There are some lovely touches in Ghost Of A Flea, in there for the gricers among us. Like the reference to the mighty Canongate Books of Edinburgh (home amongst others to the awesomely cool Rebel Inc imprint that has reprinted such essentials as John Fante, Jim Dodge's Stone Junction, and of course Emmett Grogan's mighty Ringolevio) described here as 'a new publishing house in Scotland run by a bunch of kids'. Or where Griffin is 'reading a novel set in Washington by some guy with a Greek name'. He obviously means George P Pelecanos.
It's a double delight to see Pelecanos alluded to in Sallis' book because for a while there Pelecanos was another of those writers I'd say could write like God. His more recent books (Shame The Devil and Right As Rain) have been frankly a shade disappointing, but his trilogy of books featuring Nick Stefanos is a major accomplishment, and at least three of his 'Washington Quartet' (The Big Blowdown, King Suckerman and The Sweet Forever; the fourth was Shame The Devil) are essential reading. As is his 1994 novel Shoedog, recently re-published by Serpents Tail.
Shoedog reads much like a sketch for things to come, but it's a deftly drawn sketch and one worth investigatng. The setting is, typically, Washington DC, and if the storyline is maybe at times predictable and pedestrian, then at least you have the fledgling evidence for Pelecanos being the greatest living writer of dialogue to keep you entertained. Fantastic stuff, and more evidence that, despite the recent slight dips in performance, Pelecanos really is still a name you should have up there on your pedestal of great crime writers. Hell, great writers full stop.
Another writer who could make a case for being on that Pedestal would be Walter Mosley. The jacket notes on his new novel Fearless Jones (Serpents Tail) suggest that Mosley is the 'finest writer of dialogue alive today' but of course as I've just suggested, that's entirely Pelecanos' crown. But Mosley is no slouch either. Anyone who has read his Easy Rawlins series can attest to that, and in fact the Rawlins books were some of the first to convince me that contemporary crime fiction was nearly the only thing worth bothering with, such was the power and majesty of the writing. Of course no-one's perfect though, and after the miserable Sci-Fi attempt that was Blue Light and the deeply disappointing Walkin' The Dog I wondered if Mosley had lost it. Thankfully, on the evidence of Fearless Jones, he hasn't. Mosley here drops into familiar territory once more, revisiting the '50s LA of the Rawlins series (indeed there's a neat moment in which the characters visit one of Rawlins' properties, and Raymond Alexander gets a passing reference too) and pitting his 'heroic' (Black and Jewish) characters against organised crime (white escaped Nazi's) and their hoods (the desperate Black men, with no other alternative given them, or at least no alternative looked for). There's also the obligatory femme fatale, leading them all a merry dance, and as a result it's hard to see Fearless Jones in any light other than that of the great Chandler Noir. Of course Mosley once famously 'borrowed' the beginning of Chandler's Farewell My Lovely to open his Devil In A Blue Dress, and Fearless Jones too seems to fit right in with the notion of Mosley writing the flip side of Marlowe's LA; reporting from the Black side of the city. Mosley of course makes a big deal out of writing from the Black Point Of View, and at times it's hard to know when he's being intentionally self-deprecating to make a point. Like when his narrating character Paris Minton makes reference to the size of his penis (Mosley has characters do this in several of his books), it's unclear as to whether Mosley thinks this is a sad reflection on Black Men who feel the need to rely on notions of sexual 'power' to establish self-worth, or whether he really does think it (size) matters. James Sallis, it seems to me, writes far better about the nature of being Black in a White world (even though, or perhaps because, Sallis is white himself) because he simply doesn't labour the point, writes more about the nature of being locked outside of main-stream society than about the specifics of Being Black. And maybe of course I only say that because I too am white and middle-class and my only knowledge of being locked out of society is not listening to the same records 'most' people listen to.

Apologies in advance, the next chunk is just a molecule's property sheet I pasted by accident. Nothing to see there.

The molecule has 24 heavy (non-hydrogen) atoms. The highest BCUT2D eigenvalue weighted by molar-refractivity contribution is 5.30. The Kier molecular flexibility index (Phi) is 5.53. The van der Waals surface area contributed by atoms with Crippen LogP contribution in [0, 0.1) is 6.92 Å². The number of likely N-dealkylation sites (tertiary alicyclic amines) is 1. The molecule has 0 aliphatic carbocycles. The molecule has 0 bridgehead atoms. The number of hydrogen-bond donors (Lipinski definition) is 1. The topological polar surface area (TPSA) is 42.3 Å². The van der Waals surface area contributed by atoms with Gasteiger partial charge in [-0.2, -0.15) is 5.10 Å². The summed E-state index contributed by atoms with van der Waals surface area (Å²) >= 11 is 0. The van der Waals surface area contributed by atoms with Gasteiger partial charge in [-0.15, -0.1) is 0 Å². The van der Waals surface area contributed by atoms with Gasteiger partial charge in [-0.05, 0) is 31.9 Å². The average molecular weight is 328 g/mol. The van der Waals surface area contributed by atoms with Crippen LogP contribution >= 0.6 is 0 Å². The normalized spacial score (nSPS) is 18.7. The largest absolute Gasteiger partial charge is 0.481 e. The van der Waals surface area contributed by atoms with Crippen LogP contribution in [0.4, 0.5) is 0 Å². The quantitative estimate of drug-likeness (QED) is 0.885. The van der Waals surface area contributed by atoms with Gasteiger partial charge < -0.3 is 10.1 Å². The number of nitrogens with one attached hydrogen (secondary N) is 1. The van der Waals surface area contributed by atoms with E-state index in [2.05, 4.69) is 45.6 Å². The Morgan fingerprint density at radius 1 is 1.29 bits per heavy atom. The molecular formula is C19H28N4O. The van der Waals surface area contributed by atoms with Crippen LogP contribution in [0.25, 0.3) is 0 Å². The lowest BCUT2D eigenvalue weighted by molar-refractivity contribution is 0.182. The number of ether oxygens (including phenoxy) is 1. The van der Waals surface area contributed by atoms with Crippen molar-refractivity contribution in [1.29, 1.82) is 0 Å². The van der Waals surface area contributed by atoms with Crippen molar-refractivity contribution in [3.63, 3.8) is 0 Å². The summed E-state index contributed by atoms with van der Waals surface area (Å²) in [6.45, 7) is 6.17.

But of course that's just a slight aside, because in Fearless Jones, Walter Mosley has again written a novel that bristles with action and intrigue, that races along with a terrific pace, insisting you keep turning those pages.
© Alistair Fitchett 2001
James Sallis - Ghost Of A Flea is published on January 10th 2002 by No Exit